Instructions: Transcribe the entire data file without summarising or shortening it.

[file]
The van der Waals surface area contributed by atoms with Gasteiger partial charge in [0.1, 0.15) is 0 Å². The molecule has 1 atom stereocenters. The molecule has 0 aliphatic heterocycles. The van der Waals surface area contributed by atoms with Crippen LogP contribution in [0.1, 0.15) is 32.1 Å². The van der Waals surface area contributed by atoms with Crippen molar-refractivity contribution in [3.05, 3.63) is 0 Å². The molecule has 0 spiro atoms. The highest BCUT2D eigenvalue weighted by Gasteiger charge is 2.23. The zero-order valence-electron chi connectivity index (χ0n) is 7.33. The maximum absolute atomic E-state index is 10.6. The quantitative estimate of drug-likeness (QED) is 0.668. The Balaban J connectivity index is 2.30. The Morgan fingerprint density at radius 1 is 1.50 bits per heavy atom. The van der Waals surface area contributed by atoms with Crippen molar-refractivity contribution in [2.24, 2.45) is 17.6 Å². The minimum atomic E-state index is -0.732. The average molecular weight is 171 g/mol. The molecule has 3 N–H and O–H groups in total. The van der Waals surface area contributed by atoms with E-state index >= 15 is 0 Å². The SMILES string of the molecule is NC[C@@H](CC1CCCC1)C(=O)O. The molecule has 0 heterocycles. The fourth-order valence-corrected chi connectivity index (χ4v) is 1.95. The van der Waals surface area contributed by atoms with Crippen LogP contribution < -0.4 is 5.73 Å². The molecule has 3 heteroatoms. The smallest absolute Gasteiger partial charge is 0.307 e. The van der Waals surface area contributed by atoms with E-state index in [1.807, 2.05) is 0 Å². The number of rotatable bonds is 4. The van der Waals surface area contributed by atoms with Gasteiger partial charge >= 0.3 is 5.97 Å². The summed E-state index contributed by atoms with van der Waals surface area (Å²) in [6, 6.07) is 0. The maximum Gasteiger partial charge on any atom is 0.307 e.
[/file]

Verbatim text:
The van der Waals surface area contributed by atoms with Gasteiger partial charge in [0.1, 0.15) is 0 Å². The molecule has 1 atom stereocenters. The molecule has 0 aliphatic heterocycles. The van der Waals surface area contributed by atoms with Crippen LogP contribution in [0.1, 0.15) is 32.1 Å². The van der Waals surface area contributed by atoms with Crippen molar-refractivity contribution in [3.05, 3.63) is 0 Å². The molecule has 0 spiro atoms. The highest BCUT2D eigenvalue weighted by Gasteiger charge is 2.23. The zero-order valence-electron chi connectivity index (χ0n) is 7.33. The maximum absolute atomic E-state index is 10.6. The quantitative estimate of drug-likeness (QED) is 0.668. The Balaban J connectivity index is 2.30. The Morgan fingerprint density at radius 1 is 1.50 bits per heavy atom. The van der Waals surface area contributed by atoms with Crippen molar-refractivity contribution in [2.24, 2.45) is 17.6 Å². The minimum atomic E-state index is -0.732. The average molecular weight is 171 g/mol. The molecule has 3 N–H and O–H groups in total. The van der Waals surface area contributed by atoms with E-state index >= 15 is 0 Å². The SMILES string of the molecule is NC[C@@H](CC1CCCC1)C(=O)O. The molecule has 0 heterocycles. The fourth-order valence-corrected chi connectivity index (χ4v) is 1.95. The van der Waals surface area contributed by atoms with Crippen LogP contribution < -0.4 is 5.73 Å². The molecule has 3 heteroatoms. The smallest absolute Gasteiger partial charge is 0.307 e. The van der Waals surface area contributed by atoms with E-state index in [1.807, 2.05) is 0 Å². The number of rotatable bonds is 4. The van der Waals surface area contributed by atoms with Gasteiger partial charge >= 0.3 is 5.97 Å². The summed E-state index contributed by atoms with van der Waals surface area (Å²) in [6, 6.07) is 0. The maximum Gasteiger partial charge on any atom is 0.307 e.